March of Dimes Updates: Integrating genetics into your practice

November 1, 2003

Ob/gyns are having to devote significantly more time to medical genetics because of the field's increasing impact on clinical practice. The March of Dimes's new online genetics resource and continuing education program can help you respond to patients'needs with the most up-to-date, customized, and practical information

 

GENETICS
March of Dimes Updates

Integrating genetics into your practice

Jump to:Choose article section... Genetics in the office setting Genetics resources ASK US Additional genetics resources Complex issues of cystic fibrosis screening 'The end of the beginning' In summary

From the March of Dimes Birth Defects Foundation

Ob/gyns find themselves devoting significantly more time to medical genetics because of the field's increasing impact on clinical practice. Developed by The March of Dimes, a new online genetics resource and continuing education program can help you respond to patients' needs with the most up-to-date, customized, and practical information.

Obstetrics and gynecology as a medical/surgical specialty traditionally has been focused on women's health and reproductive issues during childbearing. Because of new responsibilities in primary care—and especially genetics—ob/gyns must now draw upon an expanding base of information and medical knowledge that previously was not integrated into their practices. This no doubt represents a practice challenge.1

Genetics in the office setting

Most obstetricians are already applying genetics to their practices. The American College of Obstetricians and Gynecologists (ACOG) recommends genetic counseling for couples at increased risk for birth defects. Counseling enables the couple to become more informed about the disorders involved, the current availability of prenatal and postnatal testing, the accuracy and limitations of such testing, and their reproductive options.2

In a 1999 survey, most obstetricians reported completing standardized family histories for prenatal patients and about half performed their own invasive genetic diagnostic procedures.3 Almost 90% reported having access to genetic counselors and about 70% provided patient counseling in their offices to assess for Down syndrome and other chromosomal aneuploidies associated with advanced maternal age. On this questionnaire, physicians best understood risk assessment and diagnostic testing in the areas of aneuploidy and neural tube defects. Accurate risk assessment and appropriate test selection, however, were more of a challenge for single-gene disorders such as cystic fibrosis, Tay-Sachs disease, and sickle cell disease.3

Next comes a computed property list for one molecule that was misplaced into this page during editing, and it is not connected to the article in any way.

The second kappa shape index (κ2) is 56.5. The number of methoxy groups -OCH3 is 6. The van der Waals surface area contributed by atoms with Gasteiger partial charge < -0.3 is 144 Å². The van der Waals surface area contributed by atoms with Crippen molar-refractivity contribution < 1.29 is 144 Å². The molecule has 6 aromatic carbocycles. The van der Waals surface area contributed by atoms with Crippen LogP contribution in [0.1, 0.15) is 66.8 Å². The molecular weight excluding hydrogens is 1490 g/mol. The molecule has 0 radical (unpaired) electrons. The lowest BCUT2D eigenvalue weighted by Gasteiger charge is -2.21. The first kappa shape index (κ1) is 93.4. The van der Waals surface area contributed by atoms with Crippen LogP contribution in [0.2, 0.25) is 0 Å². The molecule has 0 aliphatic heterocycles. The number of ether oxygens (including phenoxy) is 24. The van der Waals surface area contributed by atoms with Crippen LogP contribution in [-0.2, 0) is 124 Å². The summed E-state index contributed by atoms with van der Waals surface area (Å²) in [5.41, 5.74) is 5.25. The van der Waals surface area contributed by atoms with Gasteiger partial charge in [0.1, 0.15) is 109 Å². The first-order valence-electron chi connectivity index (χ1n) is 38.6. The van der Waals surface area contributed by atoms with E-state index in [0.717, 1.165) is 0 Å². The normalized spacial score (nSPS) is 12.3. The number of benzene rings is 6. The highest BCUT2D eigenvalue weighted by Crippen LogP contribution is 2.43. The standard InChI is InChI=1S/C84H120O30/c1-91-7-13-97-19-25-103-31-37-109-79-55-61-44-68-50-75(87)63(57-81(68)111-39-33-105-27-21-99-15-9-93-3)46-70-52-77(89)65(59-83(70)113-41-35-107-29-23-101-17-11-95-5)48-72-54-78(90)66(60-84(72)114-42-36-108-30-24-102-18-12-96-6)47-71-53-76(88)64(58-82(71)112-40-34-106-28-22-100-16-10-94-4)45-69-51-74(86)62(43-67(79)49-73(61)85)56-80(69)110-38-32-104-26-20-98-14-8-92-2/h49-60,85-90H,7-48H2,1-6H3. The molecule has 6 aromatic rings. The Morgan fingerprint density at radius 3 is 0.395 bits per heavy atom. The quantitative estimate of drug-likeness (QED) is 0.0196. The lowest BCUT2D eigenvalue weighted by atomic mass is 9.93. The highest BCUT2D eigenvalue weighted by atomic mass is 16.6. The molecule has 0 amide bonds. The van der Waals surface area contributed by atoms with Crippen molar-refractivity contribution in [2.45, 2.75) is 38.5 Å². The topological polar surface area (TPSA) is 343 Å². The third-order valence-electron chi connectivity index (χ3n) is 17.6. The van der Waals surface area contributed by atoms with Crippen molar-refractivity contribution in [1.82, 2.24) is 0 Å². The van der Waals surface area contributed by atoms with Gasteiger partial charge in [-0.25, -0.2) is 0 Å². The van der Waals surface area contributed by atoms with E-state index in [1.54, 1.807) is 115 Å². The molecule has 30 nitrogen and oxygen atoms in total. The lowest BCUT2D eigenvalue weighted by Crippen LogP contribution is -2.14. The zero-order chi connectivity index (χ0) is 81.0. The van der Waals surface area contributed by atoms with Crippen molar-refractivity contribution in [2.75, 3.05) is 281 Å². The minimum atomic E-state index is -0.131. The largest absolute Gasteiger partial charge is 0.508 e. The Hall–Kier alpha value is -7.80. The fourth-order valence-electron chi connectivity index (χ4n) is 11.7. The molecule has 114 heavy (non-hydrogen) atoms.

In the survey, physicians said that rapid advances in testing for genetic disease posed the greatest challenge to professionals in providing patients with information about genetic issues. Knowing which test to order for carrier screening presented the greatest difficulty. At the time of the survey, only 6% of clinicians offered testing for Canavan disease to women of Ashkenazi Jewish descent. Recent research in medical genetics now supports inclusion of Canavan disease in a panel of screening tests that should be offered to Ashkenazi Jewish women in the preconception or prenatal period (Table 1).4

 

TABLE 1
Examples of genetic disorders with higher ethnic frequencies

ConditionsEthnicityDisease incidenceCarrier frequency
Tay-Sachs disease*French Canadian, Jewish1/3,0001/30
Cystic fibrosis*French Canadian, Jewish, Northern European1/2,500-3,0001/26-29
Canavan*Jewish1/6,4001/40
GaucherJewish1/9001/15
Familial dysautonomiaJewish, Northern European1/3,6001/32
Niemann-Pick disease (Type A)Jewish1/32,0001/89
Fanconi anemia (Group C)Jewish1/32,0001/90
Bloom syndromeJewish1/40,0001/100
Alpha-thalassemia*Southeast Asian >1/20 cis†
Beta-thalassemia*Middle Eastern, Mediterranean 1/50,1/20-30
Sickle cell*African-American, Hispanic 1/12,1/30-200

 

Limited office time to adequately address a couple's genetic concerns was listed as the next most difficult challenge, as well as lack of patient education literature and of insurance coverage for genetic services. The survey concluded, however, that increased awareness of available information and services provides one option for supplementing office-based counseling and physician education.3

Genetics resources

Responding to the exponential growth of genetics information, the March of Dimes has developed a number of resources for obstetric providers, including MDs, CNMs, RNs, and counselors, as well as patient education materials (Table 2). The newest addition to these resources is an interactive online genetics information Web site and continuing education program, Genetics & Your Practice Online ( http://www.marchofdimes.com/gyponline ) developed by the March of Dimes with funding from the Robert Wood Johnson Foundation. The Web site is free and provides practical information to help integrate genetics into clinical practice. Designed for professionals who work in a primary care setting, it is customized for counseling patients during the preconception/prenatal period, infants/children, and adolescents/adults. Online tools specific to these populations include hotlinks, downloadable elements, and hand-held applications.

 

TABLE 2
March of Dimes resources for clinicians

ASK US

March of Dimes Pregnancy and Newborn Health Education Center

Information specialists at the March of Dimes answer your questions.

E-mail: askus@marchofdimes.com.

Visit our Web site at www.marchofdimes.com .

 

The interactive Web site offers process-oriented modules that illustrate step-by-step procedures for taking a family history, performing genetic testing and screening, and making a referral for genetic services. For example, if a clinician wants to know when to refer a patient for genetic services, tools are provided to help locate a professional in their area and to identify the necessary criteria for referral. Continuing medical education credits are available online at no cost through interactive case studies, as well as information on other March of Dimes genetics education programs, such as the Genetics & Your Practice CD-ROM.

Other reliable and useful Web sites that provide additional genetics information and resources for the clinician are listed in Table 3.

 

TABLE 3
Resources on the Web

Online Mendelian Inheritance in Man (OMIM)
http:/www.ncbi.nlm.nih.gov/omim/

GeneTests http:/www.genetests.org

National Coalition for Health Professional Education in Genetics http:/www.nchpeg.org

Genetic Alliancehttp://www.geneticalliance.org

DNA from the Beginninghttp://www.dnaftb.org/dnaftb/

National Organization for Rare Disordershttp://www.rarediseases.org

Reprotox Reproductive Toxicology Center http://www.reprotox.org

Organization of Teratology Information Services http://www.otispregnancy.org

 

Additional genetics resources